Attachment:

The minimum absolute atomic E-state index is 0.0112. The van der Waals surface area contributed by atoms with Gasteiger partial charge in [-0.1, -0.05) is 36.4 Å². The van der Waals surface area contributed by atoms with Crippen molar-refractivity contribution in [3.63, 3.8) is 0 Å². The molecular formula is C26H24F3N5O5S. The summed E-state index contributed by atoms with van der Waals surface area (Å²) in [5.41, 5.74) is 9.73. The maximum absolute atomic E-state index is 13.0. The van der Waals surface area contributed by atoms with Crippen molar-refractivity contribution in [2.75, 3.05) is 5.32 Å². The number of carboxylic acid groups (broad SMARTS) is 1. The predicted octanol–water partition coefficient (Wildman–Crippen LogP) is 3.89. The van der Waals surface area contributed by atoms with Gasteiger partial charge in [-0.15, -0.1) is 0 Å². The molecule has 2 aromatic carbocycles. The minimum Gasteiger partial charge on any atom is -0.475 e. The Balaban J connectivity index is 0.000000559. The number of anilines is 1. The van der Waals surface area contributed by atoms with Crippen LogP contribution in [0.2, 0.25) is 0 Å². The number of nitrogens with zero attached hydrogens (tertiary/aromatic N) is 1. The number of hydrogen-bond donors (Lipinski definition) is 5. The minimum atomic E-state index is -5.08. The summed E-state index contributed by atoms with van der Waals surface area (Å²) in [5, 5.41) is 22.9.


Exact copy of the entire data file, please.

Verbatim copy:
The minimum absolute atomic E-state index is 0.0112. The van der Waals surface area contributed by atoms with Gasteiger partial charge in [-0.1, -0.05) is 36.4 Å². The van der Waals surface area contributed by atoms with Crippen molar-refractivity contribution in [3.63, 3.8) is 0 Å². The molecular formula is C26H24F3N5O5S. The summed E-state index contributed by atoms with van der Waals surface area (Å²) in [5.41, 5.74) is 9.73. The maximum absolute atomic E-state index is 13.0. The van der Waals surface area contributed by atoms with Crippen molar-refractivity contribution in [2.75, 3.05) is 5.32 Å². The number of carboxylic acid groups (broad SMARTS) is 1. The predicted octanol–water partition coefficient (Wildman–Crippen LogP) is 3.89. The van der Waals surface area contributed by atoms with Gasteiger partial charge in [-0.15, -0.1) is 0 Å². The molecule has 2 aromatic carbocycles. The minimum Gasteiger partial charge on any atom is -0.475 e. The Balaban J connectivity index is 0.000000559. The number of anilines is 1. The van der Waals surface area contributed by atoms with Crippen LogP contribution in [0.2, 0.25) is 0 Å². The number of nitrogens with zero attached hydrogens (tertiary/aromatic N) is 1. The number of hydrogen-bond donors (Lipinski definition) is 5. The minimum atomic E-state index is -5.08. The summed E-state index contributed by atoms with van der Waals surface area (Å²) in [5, 5.41) is 22.9.